Kentucky and Tennessee on the grounds that the Food and Drug Administration has
not approved drugs intended to execute convicted killers.
Yes, folks, those are your tax dollars at work in the Obama administration -
funding federal law enforcement raids designed to undermine state laws.
It doesn't matter that the U.S. Supreme Court upheld lethal injection by a 7-2
margin in a 2008 ruling. If there is one way Democrats know how to use the
federal government successfully, it is to sabotage state laws they don't like.
(source: Column, Debra Saunders, San Francisco Examiner)
Prosecutors Seek Death Penalty in Athens Officer Murder
Prosecutors have filed court papers indicating that they will seek the death
penalty against a man accused of gunning down an Athens police officer.
The county district attorney is seeking the death penalty against Jamie Hood.
Hood is charged with the murder of Elmer "Buddy" Christian.
Christian arrived on the scene of a suspected carjacking and kidnapping case
back in March, where he was shot.
Suspect Jaime Hood was scheduled to be arraigned on Monday, but the court date
was postponed due to the upgraded charge.
Adolpho A. Birch, first elected black justice to Tennessee Supreme Court, dies
Adolpho A. Birch, the first elected black chief justice on the Tennessee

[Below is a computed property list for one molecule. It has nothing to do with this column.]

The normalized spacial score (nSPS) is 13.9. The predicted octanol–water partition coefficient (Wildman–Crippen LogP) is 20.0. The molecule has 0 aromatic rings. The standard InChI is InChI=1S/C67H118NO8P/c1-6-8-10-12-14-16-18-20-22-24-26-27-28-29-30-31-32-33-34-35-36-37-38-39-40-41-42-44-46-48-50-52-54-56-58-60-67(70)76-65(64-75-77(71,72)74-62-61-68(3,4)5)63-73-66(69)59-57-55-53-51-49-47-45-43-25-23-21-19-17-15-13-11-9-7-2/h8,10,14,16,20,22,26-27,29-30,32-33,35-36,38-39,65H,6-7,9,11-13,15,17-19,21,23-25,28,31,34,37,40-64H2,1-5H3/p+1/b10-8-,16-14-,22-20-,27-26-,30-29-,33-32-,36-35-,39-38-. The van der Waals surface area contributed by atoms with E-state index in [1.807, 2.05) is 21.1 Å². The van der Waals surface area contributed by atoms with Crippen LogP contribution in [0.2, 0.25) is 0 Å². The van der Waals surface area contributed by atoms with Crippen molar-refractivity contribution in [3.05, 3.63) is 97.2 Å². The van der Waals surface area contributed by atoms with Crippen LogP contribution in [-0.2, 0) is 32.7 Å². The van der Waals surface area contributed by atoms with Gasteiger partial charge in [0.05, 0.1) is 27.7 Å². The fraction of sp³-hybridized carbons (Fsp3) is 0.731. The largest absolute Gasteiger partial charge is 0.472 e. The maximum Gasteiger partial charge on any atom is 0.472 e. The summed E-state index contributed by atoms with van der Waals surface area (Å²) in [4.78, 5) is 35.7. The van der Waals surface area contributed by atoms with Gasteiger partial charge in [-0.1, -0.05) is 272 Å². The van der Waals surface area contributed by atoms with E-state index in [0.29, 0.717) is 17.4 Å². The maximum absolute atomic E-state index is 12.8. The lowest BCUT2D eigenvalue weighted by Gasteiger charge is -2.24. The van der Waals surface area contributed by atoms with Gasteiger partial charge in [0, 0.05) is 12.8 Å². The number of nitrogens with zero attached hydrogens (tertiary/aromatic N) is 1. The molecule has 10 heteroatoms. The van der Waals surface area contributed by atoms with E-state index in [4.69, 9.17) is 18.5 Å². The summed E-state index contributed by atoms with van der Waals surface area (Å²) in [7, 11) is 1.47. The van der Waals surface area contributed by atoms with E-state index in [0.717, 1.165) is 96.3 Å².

Supreme Court and a consistent opponent of death sentences, has died. He was
Birch's death Thursday was confirmed Friday morning by Chief Justice Cornelia
A. Clark. It was first reported by WTVF-TV.
Birch, who was chief justice in 1996 and 1997, was diagnosed with pancreatic
cancer in 2004 and took a temporary leave from the bench for treatment. The
cause of his death wasn't immediately released.
Birch began his judicial career in 1969 as a General Sessions Court judge in
Davidson County. He went on to become a Criminal Court judge in Nashville and
then a judge on the state Court of Criminal Appeals.
He was appointed to the state Supreme Court in 1993 and was elected the
following year. In 1998, he was elected to an eight-year term, which he served
until his retirement in August 2006.
"As the only judge who ever served at every level of our legal system, Justice